A man is driven to attempt suicide because of his ‘reduced circumstances’

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This blog has covered the difficult topic of suicide in several posts over the past year; Londoners in despair quite frequently attempted to ‘destroy’ themselves by jumping off one the capital’s bridges or by hanging themselves. Luckily in all the cases I covered they were prevented by the quick actions of a policeman or a passer-by. Suicide was technically a crime until 1961 and so anyone attempting, but failing, to kill themselves would be arrested and presented before a magistrate.

Joseph Nadall was just such an unfortunate person. After he failed to kill himself in March 1866 he found himself instead the dock of the Worship Street Police Court before Mr Ellison the sitting magistrate.

Naval was described as a 35 year old labourer, who was ‘without hope’. He had taken poison, the court was told, and when he was found he was taken to the police station where he was examined by Mr James Sequira, a surgeon.* The doctor found him in a ‘very prostrate condition and suffering greatly’. He administered an emetic and then an antidote.

When his patient had received sufficiently he asked what had happened and related this to the court. Nadall told him he had gone to a rag shop where he had bought a small bottle and ‘two pennyworth’ of oxalic acid. He took these to a water pump in the street and added some water. Having mixed his potion he ‘drank it off’.

The magistrate inquired as to exactly how much oxalic aside was required for a dose to be fatal. ‘About half an ounce’ replied the surgeon. And what would that cost? Between a penny and twopence said Dr Sequira, so the amount Nadall had could easily have been fatal. It would seem this is fairly accurate because today it is estimated that a dose of 15-30 grams could be lethal if injected orally.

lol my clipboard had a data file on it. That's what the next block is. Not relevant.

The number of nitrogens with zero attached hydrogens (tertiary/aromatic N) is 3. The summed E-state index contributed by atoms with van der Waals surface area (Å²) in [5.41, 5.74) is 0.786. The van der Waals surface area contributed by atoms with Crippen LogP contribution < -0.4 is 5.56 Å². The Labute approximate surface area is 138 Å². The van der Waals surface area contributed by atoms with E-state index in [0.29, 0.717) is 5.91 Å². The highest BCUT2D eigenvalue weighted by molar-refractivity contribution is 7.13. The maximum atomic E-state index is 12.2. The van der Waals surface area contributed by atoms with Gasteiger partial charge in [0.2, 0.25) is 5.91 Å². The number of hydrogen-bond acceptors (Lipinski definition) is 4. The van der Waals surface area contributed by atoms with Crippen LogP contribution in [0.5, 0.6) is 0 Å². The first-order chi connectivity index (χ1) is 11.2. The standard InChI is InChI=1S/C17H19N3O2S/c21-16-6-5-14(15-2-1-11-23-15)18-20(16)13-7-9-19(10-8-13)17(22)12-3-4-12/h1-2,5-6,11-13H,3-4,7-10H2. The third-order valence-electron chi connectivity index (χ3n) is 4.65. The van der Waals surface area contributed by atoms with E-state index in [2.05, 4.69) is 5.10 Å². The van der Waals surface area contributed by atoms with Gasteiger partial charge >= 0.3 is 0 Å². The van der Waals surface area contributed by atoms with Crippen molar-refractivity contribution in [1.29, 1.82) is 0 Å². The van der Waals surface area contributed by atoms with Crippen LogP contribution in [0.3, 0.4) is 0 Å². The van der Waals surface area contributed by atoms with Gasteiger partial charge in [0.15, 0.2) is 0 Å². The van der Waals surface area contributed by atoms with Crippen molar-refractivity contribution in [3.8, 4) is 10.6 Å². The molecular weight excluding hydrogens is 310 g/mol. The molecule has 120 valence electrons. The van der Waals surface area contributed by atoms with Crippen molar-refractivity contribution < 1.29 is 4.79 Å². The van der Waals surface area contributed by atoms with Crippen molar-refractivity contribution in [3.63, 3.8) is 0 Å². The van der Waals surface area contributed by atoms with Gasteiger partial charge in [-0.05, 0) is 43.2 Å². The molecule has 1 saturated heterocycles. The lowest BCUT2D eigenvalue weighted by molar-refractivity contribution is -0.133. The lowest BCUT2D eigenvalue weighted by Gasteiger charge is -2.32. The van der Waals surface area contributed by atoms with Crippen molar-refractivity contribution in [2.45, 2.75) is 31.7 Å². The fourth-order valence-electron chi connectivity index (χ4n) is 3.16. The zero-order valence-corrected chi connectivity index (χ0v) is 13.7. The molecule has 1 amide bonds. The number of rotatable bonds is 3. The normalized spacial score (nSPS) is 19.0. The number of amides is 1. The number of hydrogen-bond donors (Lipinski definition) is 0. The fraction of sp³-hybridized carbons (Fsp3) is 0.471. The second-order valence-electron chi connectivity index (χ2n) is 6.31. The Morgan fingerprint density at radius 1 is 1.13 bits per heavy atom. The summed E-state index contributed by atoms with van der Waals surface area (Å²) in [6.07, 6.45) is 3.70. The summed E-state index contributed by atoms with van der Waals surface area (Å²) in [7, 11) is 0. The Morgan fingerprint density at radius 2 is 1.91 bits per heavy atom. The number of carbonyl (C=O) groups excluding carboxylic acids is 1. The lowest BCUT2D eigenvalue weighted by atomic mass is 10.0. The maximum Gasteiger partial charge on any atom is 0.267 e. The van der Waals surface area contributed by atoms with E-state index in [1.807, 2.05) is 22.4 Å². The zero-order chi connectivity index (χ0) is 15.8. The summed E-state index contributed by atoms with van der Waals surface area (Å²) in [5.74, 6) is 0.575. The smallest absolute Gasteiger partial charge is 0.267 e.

Now the hearing turned to whom had supplied it.

A young lad (who looked about 15 but was nearly 17 the court heard) stepped into the witness box and admitted selling Nadall the acid. He told the justice that he was ‘in the habit of serving these packets to shoemakers and others, who use it in their trade. The packets are 1d. each, and I have him two of them’. The magistrate was then shown a similar blue packet labelled as ‘Shoemaker’s poison’.

Mr Ellison was surprised and concerned that the young assistant had not asked any questions of Nadall and had not objected to selling him poison when he clearly didn’t look like a shoemaker. The lad’s master, Mr Blackwell, now presented himself and felt the full force of the magistrate’s anger.

‘This boy of yours has acted with great incautiousness – very great’ he declared. ‘Poisons should never be sold without at least inquiry being made as to the purpose for which they are wanted’. 

Blackwell mumbled that he always told the lad to ask questions before he sold anything, but without much conviction. He and his boy had not broken any laws and so having been publicly rebuked they were free to go.

As for Joseph Nadall he explained that he was ‘impelled to the attempt on his life by reduced circumstances’. Poverty and unemployment had driven him to such drastic action.

Mr Ellison had little sympathy. ‘You should have applied to the parish’, he told him and remanded him in custody while he decided what to do with him. I except that a few days later he would have been released. Whether he then visited the workhouse, found work or threw himself off the nearest bridge we will probably never know.

Nineteenth-century London was an unforgiving place if you were poor.

[from The Morning Post, Saturday, March 24, 1866]

*James Scott Sequira was a prominent London surgeon of Portuguese ancestry, who seems to have appeared as an expert witness in several poisoning trials during the second half of the nineteenth century.

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